Hardening – one of many layers

Wednesday, August 24th, 2011 | Mark Bedford | Comments Off

For those interested in confirming or checking the secure configuration of their operating systems the National Security Agency (NSA) have some hardening documents available. These cover Apple Mac, Microsoft Windows and Linux operating systems. Generally, hardening is a process that reduces the attack surface or the number of vulnerabilities exposed to attackers. Often this is achieved through disabling unused services, uninstalling unused software, and removing unnecessary user accounts and is considered an essential step in maintaining a trusted computing environment.

Easily scan and update your apps

Thursday, August 11th, 2011 | Gene Teo | Comments Off

It’s important to patch and update your applications as security problems are discovered and fixed. However, not all applications will update themselves automatically, and it’s hard to keep track of each and every one of them.

Secunia Personal Software Inspector (PSI) is an app that automatically detects and installs missing security updates on your Windows computer (or you can opt to manually scan and install if you prefer).

Secunia PSI is an excellent tool to have on your personal computer, and is a valuable extra layer of protection against insecure programs. There is even a quick instructional video on YouTube to get you started.

Google+ is the new Twitter

Monday, August 8th, 2011 | Gene Teo | Comments Off

Google+ (also called Google Plus) does “tweets” better than Twitter. Your post can be as long or as short as you like, and include pictures, links, videos, and location information. You can make the post public, or limit it to a subset of people in your various circles.

You can edit posts or delete them entirely if you change your mind. There are also options to prevent re-sharing or comments.

Twitter should be very, very afraid.

Sophos report

Thursday, August 4th, 2011 | Mark Bedford | Comments Off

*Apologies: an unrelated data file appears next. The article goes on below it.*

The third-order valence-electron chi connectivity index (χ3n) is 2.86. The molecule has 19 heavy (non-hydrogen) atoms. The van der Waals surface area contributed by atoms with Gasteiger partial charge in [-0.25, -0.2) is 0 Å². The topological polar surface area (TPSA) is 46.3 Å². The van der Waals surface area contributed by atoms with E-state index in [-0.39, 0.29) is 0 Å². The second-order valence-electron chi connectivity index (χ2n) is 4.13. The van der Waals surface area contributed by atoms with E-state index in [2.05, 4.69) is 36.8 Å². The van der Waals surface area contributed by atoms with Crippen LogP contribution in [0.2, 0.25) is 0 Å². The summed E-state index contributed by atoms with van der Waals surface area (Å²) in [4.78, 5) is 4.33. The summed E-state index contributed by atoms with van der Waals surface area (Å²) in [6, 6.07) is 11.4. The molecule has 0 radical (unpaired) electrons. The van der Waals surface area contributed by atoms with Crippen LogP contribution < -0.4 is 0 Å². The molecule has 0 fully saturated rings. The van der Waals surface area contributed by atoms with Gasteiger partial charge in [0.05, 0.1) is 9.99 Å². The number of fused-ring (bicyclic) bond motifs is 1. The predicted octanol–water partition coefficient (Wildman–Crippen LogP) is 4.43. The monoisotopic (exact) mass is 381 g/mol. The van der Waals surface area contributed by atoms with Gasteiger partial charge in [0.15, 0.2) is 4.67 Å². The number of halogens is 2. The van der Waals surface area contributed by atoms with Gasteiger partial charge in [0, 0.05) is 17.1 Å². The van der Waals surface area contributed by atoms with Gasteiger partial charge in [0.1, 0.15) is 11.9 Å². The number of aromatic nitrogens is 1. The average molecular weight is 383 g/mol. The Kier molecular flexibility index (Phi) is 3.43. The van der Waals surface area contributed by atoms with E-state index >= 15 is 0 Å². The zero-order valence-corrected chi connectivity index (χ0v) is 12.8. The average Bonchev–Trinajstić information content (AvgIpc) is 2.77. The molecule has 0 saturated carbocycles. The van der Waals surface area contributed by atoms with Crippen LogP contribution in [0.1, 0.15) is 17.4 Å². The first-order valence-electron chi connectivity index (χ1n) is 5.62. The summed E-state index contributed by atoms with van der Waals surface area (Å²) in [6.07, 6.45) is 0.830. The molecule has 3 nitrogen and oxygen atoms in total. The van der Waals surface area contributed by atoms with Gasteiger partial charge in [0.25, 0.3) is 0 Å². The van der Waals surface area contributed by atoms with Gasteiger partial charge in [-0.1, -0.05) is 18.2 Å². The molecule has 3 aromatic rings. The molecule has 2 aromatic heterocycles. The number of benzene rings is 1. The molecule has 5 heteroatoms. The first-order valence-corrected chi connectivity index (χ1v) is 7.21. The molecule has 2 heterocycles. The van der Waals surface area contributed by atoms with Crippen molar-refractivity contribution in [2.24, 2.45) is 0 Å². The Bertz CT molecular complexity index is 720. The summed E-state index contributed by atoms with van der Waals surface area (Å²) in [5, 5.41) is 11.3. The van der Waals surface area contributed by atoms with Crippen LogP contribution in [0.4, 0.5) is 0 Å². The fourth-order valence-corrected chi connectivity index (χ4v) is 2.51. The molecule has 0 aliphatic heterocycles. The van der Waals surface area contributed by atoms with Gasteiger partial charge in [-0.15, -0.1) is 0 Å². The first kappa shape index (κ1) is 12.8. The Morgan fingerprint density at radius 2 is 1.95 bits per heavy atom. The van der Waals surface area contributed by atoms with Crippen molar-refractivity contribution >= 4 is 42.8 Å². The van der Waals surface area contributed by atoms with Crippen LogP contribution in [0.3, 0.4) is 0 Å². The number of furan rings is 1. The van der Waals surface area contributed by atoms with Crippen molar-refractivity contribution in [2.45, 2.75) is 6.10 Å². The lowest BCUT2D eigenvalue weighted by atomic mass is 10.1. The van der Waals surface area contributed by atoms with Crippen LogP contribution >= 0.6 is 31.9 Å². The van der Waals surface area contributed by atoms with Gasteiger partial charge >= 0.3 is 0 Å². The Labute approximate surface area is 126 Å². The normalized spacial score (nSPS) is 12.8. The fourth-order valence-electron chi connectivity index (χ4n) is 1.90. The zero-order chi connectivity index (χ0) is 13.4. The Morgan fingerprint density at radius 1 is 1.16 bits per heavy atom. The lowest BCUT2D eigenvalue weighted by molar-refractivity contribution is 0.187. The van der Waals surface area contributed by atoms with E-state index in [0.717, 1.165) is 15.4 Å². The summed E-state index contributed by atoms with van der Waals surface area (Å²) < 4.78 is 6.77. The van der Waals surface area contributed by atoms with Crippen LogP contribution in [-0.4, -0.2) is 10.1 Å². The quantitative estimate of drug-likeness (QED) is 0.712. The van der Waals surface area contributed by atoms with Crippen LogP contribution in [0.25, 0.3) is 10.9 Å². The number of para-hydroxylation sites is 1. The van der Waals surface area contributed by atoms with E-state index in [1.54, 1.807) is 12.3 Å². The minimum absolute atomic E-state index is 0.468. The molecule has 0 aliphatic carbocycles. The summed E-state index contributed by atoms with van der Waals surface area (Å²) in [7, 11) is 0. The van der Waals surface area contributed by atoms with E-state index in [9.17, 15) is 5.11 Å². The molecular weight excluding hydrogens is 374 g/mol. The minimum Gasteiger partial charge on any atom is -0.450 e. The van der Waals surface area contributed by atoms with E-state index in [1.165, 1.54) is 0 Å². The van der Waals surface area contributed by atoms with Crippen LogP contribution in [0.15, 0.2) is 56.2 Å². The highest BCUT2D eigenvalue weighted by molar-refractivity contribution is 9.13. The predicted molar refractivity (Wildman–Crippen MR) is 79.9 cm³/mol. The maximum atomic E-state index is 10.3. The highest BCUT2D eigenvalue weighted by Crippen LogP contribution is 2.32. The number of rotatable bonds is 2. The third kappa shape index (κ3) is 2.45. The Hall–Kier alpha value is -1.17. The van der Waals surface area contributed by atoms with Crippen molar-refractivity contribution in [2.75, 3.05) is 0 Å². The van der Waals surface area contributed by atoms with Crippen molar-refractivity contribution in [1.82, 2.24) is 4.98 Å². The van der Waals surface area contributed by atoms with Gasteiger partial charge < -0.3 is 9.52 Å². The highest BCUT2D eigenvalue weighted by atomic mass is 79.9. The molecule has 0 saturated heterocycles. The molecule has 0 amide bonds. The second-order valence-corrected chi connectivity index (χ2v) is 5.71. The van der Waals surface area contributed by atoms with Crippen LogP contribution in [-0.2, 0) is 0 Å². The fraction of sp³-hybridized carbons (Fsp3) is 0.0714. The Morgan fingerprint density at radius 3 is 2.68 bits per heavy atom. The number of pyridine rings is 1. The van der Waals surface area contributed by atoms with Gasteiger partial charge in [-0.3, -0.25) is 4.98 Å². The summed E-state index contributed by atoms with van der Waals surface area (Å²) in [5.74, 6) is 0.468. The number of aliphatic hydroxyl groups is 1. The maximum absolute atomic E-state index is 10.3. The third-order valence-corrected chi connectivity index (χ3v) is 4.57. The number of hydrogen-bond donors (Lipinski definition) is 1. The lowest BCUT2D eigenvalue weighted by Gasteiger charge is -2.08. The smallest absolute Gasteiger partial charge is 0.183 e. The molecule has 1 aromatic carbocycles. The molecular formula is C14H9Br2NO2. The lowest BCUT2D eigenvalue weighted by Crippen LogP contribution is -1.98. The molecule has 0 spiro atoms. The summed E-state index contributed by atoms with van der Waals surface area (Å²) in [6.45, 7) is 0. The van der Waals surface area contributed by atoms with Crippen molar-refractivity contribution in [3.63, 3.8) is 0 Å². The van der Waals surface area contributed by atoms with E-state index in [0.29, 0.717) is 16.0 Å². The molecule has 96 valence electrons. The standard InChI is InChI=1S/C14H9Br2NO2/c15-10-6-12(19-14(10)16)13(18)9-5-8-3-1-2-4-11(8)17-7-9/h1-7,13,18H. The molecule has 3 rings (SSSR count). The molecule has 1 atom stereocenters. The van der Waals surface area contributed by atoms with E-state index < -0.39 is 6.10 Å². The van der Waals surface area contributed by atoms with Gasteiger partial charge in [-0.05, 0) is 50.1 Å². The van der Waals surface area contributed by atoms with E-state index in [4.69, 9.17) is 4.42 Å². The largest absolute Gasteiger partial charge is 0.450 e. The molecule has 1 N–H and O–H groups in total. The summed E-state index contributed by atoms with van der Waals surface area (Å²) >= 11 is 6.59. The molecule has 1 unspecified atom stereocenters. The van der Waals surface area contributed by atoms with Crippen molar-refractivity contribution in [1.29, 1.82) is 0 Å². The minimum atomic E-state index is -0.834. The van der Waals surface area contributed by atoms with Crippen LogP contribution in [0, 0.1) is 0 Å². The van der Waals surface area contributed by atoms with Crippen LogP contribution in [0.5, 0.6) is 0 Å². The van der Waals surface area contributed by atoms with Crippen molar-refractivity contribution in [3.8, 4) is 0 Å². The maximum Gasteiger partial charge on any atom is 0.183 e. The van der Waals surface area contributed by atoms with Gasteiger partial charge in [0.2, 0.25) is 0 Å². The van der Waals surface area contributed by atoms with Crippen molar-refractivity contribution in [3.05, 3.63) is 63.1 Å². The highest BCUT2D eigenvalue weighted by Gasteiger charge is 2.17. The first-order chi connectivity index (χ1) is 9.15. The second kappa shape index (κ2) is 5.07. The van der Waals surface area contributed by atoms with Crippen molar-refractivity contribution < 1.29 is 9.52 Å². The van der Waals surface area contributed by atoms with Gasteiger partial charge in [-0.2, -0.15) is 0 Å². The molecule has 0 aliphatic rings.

The folks over at Sophos have released their mid year report on security threats: Sophos Mid-Year 2011 Security Threat Report [PDF] (free registration required to view).

Some highlights include:

  • 60% increase in malware over 2010, with Sophos seeing more than 150,000 new malware samples daily
  • 19,000 malicious webpages identified daily, with 80% being pages on legitimate websites that have been hacked or compromised
  • 81% of people surveyed by Sophos said Facebook posed the biggest social networking risk with increased amounts of scams, click-jacking, survey spam, and identity theft
  • 30% of all malware detected by Sophos served via black hat SEO poisoning

For those in a hurry, Naked Security have a short summary available.

So what is it with long passwords

Thursday, August 4th, 2011 | Mark Bedford | Comments Off

It seems that there is a public perception that passwords of enormous length are the safest ones. Apart from being hard to remember and difficult to type, this perception is based upon the an attackers ability to guess the password before the number of failed retries locks the account or someone notices and resets the account. Attackers use computers to compute the passwords (known as a brute force attack) or use a list of passwords (called a dictionary attack) to increase their chance of gaining access to the account. There has been considerable research into the area of password guessing and brute force attacks which has resulted in a number of standards emerging. Standards are generally unable to be modified fast enough to keep pace with the rate of change in technology.  This results in a lower cost for more CPU cycles that are able to calculate or guess the password in a given time period of time.

If people want to have shorter passwords then they can as long as the authentication system is able to adapt. To meet this authentication change the risk profile must be lowered. This is achieved through permitting fewer failed attempts over a shorter period of time before the account is temporarily locked. Being able to detect login requests from multiple IP addresses over the same period of time also triggers the account lock seeing as people are not yet physically able to be in multiple places at the same time. The down side of this is that not all authentication systems have the ability to change their behavior to meet the different risk profiles. But knowing about such options and asking for them will hopefully get vendors and developers to implement such features.